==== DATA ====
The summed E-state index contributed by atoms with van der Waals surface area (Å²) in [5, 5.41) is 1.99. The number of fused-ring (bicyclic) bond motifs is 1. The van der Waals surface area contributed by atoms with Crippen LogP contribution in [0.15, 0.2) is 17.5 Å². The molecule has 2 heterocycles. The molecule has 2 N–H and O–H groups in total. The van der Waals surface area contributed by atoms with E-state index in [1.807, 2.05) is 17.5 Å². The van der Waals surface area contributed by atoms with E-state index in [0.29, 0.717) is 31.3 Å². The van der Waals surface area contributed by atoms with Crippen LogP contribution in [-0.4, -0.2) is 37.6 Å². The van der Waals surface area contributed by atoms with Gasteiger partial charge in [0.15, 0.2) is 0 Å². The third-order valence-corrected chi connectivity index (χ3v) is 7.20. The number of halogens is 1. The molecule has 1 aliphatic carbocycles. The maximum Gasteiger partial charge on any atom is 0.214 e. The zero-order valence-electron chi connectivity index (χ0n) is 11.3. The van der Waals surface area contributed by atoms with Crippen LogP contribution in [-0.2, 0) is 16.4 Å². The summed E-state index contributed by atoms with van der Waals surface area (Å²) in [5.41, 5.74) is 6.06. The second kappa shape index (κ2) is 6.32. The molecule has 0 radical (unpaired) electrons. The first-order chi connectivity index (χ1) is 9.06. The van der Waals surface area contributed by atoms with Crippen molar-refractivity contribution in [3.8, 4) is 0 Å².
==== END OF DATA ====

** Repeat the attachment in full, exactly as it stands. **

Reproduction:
The summed E-state index contributed by atoms with van der Waals surface area (Å²) in [5, 5.41) is 1.99. The number of fused-ring (bicyclic) bond motifs is 1. The van der Waals surface area contributed by atoms with Crippen LogP contribution in [0.15, 0.2) is 17.5 Å². The molecule has 2 heterocycles. The molecule has 2 N–H and O–H groups in total. The van der Waals surface area contributed by atoms with E-state index in [1.807, 2.05) is 17.5 Å². The van der Waals surface area contributed by atoms with E-state index in [0.29, 0.717) is 31.3 Å². The van der Waals surface area contributed by atoms with Crippen LogP contribution in [-0.4, -0.2) is 37.6 Å². The van der Waals surface area contributed by atoms with Gasteiger partial charge in [0.15, 0.2) is 0 Å². The third-order valence-corrected chi connectivity index (χ3v) is 7.20. The number of halogens is 1. The molecule has 1 aliphatic carbocycles. The maximum Gasteiger partial charge on any atom is 0.214 e. The zero-order valence-electron chi connectivity index (χ0n) is 11.3. The van der Waals surface area contributed by atoms with Crippen LogP contribution in [-0.2, 0) is 16.4 Å². The summed E-state index contributed by atoms with van der Waals surface area (Å²) in [5.41, 5.74) is 6.06. The second kappa shape index (κ2) is 6.32. The molecule has 0 radical (unpaired) electrons. The first-order chi connectivity index (χ1) is 9.06. The van der Waals surface area contributed by atoms with Crippen molar-refractivity contribution in [3.8, 4) is 0 Å².